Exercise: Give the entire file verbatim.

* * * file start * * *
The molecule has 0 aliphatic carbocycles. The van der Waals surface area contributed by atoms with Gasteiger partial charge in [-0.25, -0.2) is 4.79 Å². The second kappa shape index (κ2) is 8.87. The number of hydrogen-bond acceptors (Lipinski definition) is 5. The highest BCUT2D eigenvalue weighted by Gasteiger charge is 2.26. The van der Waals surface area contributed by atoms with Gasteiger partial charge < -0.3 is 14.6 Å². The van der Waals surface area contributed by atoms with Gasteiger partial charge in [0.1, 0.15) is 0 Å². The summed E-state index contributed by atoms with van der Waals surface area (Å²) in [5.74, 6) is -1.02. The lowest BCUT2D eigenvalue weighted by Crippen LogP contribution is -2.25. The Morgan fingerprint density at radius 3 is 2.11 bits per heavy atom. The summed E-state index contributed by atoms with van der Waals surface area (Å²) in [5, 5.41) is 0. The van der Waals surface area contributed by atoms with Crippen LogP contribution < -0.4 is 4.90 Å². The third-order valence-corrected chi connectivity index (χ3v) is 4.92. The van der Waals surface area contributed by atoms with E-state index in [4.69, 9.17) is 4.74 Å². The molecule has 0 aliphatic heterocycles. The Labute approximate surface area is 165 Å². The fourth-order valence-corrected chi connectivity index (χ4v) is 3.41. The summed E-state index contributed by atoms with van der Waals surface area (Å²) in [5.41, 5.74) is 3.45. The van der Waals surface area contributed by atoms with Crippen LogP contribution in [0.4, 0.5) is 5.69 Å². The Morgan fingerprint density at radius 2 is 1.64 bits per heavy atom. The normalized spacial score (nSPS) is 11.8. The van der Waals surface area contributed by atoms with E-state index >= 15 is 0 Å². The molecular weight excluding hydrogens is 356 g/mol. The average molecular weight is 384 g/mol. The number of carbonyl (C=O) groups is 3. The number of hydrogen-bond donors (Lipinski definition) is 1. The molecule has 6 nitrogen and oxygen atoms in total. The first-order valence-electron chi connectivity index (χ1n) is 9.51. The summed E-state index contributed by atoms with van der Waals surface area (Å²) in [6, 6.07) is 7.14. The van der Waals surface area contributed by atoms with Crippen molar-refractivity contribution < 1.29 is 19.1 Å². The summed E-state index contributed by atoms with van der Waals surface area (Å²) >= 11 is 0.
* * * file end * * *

The molecule has 0 aliphatic carbocycles. The van der Waals surface area contributed by atoms with Gasteiger partial charge in [-0.25, -0.2) is 4.79 Å². The second kappa shape index (κ2) is 8.87. The number of hydrogen-bond acceptors (Lipinski definition) is 5. The highest BCUT2D eigenvalue weighted by Gasteiger charge is 2.26. The van der Waals surface area contributed by atoms with Gasteiger partial charge < -0.3 is 14.6 Å². The van der Waals surface area contributed by atoms with Gasteiger partial charge in [0.1, 0.15) is 0 Å². The summed E-state index contributed by atoms with van der Waals surface area (Å²) in [5.74, 6) is -1.02. The lowest BCUT2D eigenvalue weighted by Crippen LogP contribution is -2.25. The Morgan fingerprint density at radius 3 is 2.11 bits per heavy atom. The summed E-state index contributed by atoms with van der Waals surface area (Å²) in [5, 5.41) is 0. The van der Waals surface area contributed by atoms with Crippen LogP contribution < -0.4 is 4.90 Å². The third-order valence-corrected chi connectivity index (χ3v) is 4.92. The van der Waals surface area contributed by atoms with E-state index in [4.69, 9.17) is 4.74 Å². The molecule has 0 aliphatic heterocycles. The Labute approximate surface area is 165 Å². The fourth-order valence-corrected chi connectivity index (χ4v) is 3.41. The summed E-state index contributed by atoms with van der Waals surface area (Å²) in [5.41, 5.74) is 3.45. The van der Waals surface area contributed by atoms with Crippen LogP contribution in [0.4, 0.5) is 5.69 Å². The Morgan fingerprint density at radius 2 is 1.64 bits per heavy atom. The normalized spacial score (nSPS) is 11.8. The van der Waals surface area contributed by atoms with E-state index >= 15 is 0 Å². The molecular weight excluding hydrogens is 356 g/mol. The average molecular weight is 384 g/mol. The number of carbonyl (C=O) groups is 3. The number of hydrogen-bond donors (Lipinski definition) is 1. The molecule has 6 nitrogen and oxygen atoms in total. The first-order valence-electron chi connectivity index (χ1n) is 9.51. The summed E-state index contributed by atoms with van der Waals surface area (Å²) in [6, 6.07) is 7.14. The van der Waals surface area contributed by atoms with Crippen molar-refractivity contribution < 1.29 is 19.1 Å². The summed E-state index contributed by atoms with van der Waals surface area (Å²) >= 11 is 0.